Next in our line-up is Captain Jan ‘Sparrow’ Saunders, our chef, public relations co-ordinator, and spiritual guru all in one. At 53 going on 23, Jan is living proof that adventure keeps you young. A recently retired mounted policewoman who has fought her way back from a crippling back injury, Jan, in many ways, is everything I’m not: loud, confident, a bit ballsy, and without any discernible trace of cynicism – she always looks for the best in people and bad situations. Oh, and did I mention she’s vegan? Don’t worry – as the tired old joke goes, she’ll let you know.

Finally, there’s Clare Weatherly. Clare is what Jerry Seinfeld described Kramer as in one episode of his eponymous sitcom: a ‘pod’. She is utterly unique and seems to operate within her own solar system, either completely oblivious to, or entirely unfazed by, the way human beings are meant to do things. For example, as part of her cross-training for XPD, she was prescribed a weekly swim session at the local pool. A few weeks in, she posted on Facebook a photo of her swollen, bloodshot eyes, asking, completely innocently, whether or not she should, just maybe, acquire some goggles.

Apparently it had never occurred to her.

On one hand, Clare’s seeming country-girl naivety and lack of race experience make her a doubtful quantity. On the other hand, they make her the perfect teammate – no expectations, just an unadulterated sense of adventure. Plus, she is no stranger to endurance. After a terrible car accident in 2009, and agonising two-year recovery, Clare discovered ultra running (as you do). Then, last year, with little fuss or fanfare, she took a few months off to cycle and run a lazy 10,000km around Australia, solo.

11850516_892043320889735_7001528261427793592_oAs for me, well my backstory is a bit more garden-variety, but no less dappled with light and shade. You see, while I don’t doubt my fitness or race smarts, I do, at times, question my sanity. If you hadn’t already guessed, with all this talk of cynicism, social-media phobia and demons on shoulders, the chink in my armour is depression and anxiety. Indeed, this double whammy is what drove me to adventure sports in the first place. From ages 16 to 30 I was in and out of shrinks’ offices and on and off pills, until one fortuitous day I met a bloke who spoke of this wondrous thing called adventure racing, where you kayak, and trek, and ride bikes, and abseil, and go non-stop for days on end. Suddenly, almost urgently, this seemed like something I needed to do ­– in fact, it seemed like the very thing I was meant to do. Why would that be, when I’d led a mostly sedentary, urban, desk-bound adult life, save for a pretty half-arsed commitment to yoga? Because, as clichéd as it sounds, it resonated with something very elemental within; something that had been nagging for satisfaction for the better part of two decades, but which I’d drowned out with unhealthy career choices, an unhealthy lifestyle and unhealthy relationships.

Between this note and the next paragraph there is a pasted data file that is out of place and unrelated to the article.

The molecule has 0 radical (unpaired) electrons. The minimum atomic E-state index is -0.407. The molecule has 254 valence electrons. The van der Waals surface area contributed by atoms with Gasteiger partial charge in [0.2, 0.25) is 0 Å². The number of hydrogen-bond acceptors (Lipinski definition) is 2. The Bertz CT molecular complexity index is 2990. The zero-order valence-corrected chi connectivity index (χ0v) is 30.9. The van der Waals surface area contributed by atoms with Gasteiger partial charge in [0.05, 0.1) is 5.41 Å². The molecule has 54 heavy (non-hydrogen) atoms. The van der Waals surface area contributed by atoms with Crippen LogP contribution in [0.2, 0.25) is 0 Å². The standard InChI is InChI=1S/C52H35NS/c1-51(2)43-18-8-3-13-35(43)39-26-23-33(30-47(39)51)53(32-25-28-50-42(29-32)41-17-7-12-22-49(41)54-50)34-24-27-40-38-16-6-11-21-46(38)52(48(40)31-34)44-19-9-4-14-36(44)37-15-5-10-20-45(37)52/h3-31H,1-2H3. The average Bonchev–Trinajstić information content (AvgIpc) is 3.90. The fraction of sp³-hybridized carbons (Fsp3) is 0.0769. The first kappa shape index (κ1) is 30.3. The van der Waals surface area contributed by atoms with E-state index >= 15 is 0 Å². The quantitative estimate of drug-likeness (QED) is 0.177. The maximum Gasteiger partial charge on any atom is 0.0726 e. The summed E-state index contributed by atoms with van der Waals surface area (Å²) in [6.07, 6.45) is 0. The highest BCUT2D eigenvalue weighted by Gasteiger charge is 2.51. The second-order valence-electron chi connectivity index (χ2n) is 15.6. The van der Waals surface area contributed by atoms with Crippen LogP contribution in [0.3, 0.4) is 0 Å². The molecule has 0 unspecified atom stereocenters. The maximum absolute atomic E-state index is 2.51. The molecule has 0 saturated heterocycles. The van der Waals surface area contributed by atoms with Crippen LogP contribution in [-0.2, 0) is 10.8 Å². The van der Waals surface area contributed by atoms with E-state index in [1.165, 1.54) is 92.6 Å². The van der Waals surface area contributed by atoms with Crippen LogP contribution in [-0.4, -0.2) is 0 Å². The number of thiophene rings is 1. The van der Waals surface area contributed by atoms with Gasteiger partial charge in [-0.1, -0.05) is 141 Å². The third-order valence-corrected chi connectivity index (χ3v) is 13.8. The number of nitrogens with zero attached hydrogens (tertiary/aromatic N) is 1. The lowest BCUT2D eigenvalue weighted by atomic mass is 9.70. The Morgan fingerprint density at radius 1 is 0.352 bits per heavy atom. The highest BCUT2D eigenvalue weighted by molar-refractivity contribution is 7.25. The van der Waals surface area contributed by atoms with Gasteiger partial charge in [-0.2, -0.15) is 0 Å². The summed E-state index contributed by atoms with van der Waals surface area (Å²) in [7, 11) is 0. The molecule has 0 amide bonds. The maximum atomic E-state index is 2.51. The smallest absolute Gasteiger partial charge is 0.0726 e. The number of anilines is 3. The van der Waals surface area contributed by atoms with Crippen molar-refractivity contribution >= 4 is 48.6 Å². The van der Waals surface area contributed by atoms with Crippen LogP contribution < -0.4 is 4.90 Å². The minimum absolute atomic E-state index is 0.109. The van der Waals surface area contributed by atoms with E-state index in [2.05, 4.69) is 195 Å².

I wasn’t always this way. I grew up in country Victoria, and on the eve of my first day of high school, I visited one of my local haunts – a modest little creek rich with biodiversity if you cared to look for it. As a pre-teen, I loved nothing more than hanging out here and playing (at the risk of sounding politically incorrect) ‘Aborigines’ with my friends. ‘Aborigines’ was a pretty simple game, which involved little more than taking one’s shoes off (and t-shirts, too, if you were game, what with budding breasts and all) and travelling from one bit of bush to another, usually through blackberries, while pretending to spear things, find bush-tucker, and track kangaroos. Now, at 12 years old, on the eve of puberty, I knelt down at this creek and whispered a little prayer. “Promise you’ll never stop coming here. Promise you’ll never forget about this.” Even as I said it, I knew it was hopeless, and tears welled in my eyes. Somehow, I already knew I would stop coming here, I would forget about this, as the imperatives of adolescence, then adulthood, forced me to ‘grow up’. It wasn’t long before a 15-year funk set in.

The happy ending is that, through adventure racing, I found my way back to that little creek, metaphorically speaking, and rediscovered my life’s passion: playing outside. And that’s how I find myself now, at age 36, playing ‘Aborigines’ in the almost impenetrable (I can, after all, vouch for its penetrability) rainforest of the Paluma Range, 60 kilometres north of Townsville. Day four, leg three of XPD 2015. 11836738_887462824681118_2757971671883595216_n

The only problem with playing ‘Aborigines’ at age 36, in an expedition adventure race, is that you don’t get to run home for Milo and cheese toasties when the game isn’t fun anymore. And for the last, oh, 20 hours, it hasn’t exactly been fun. But it has been bloody funny.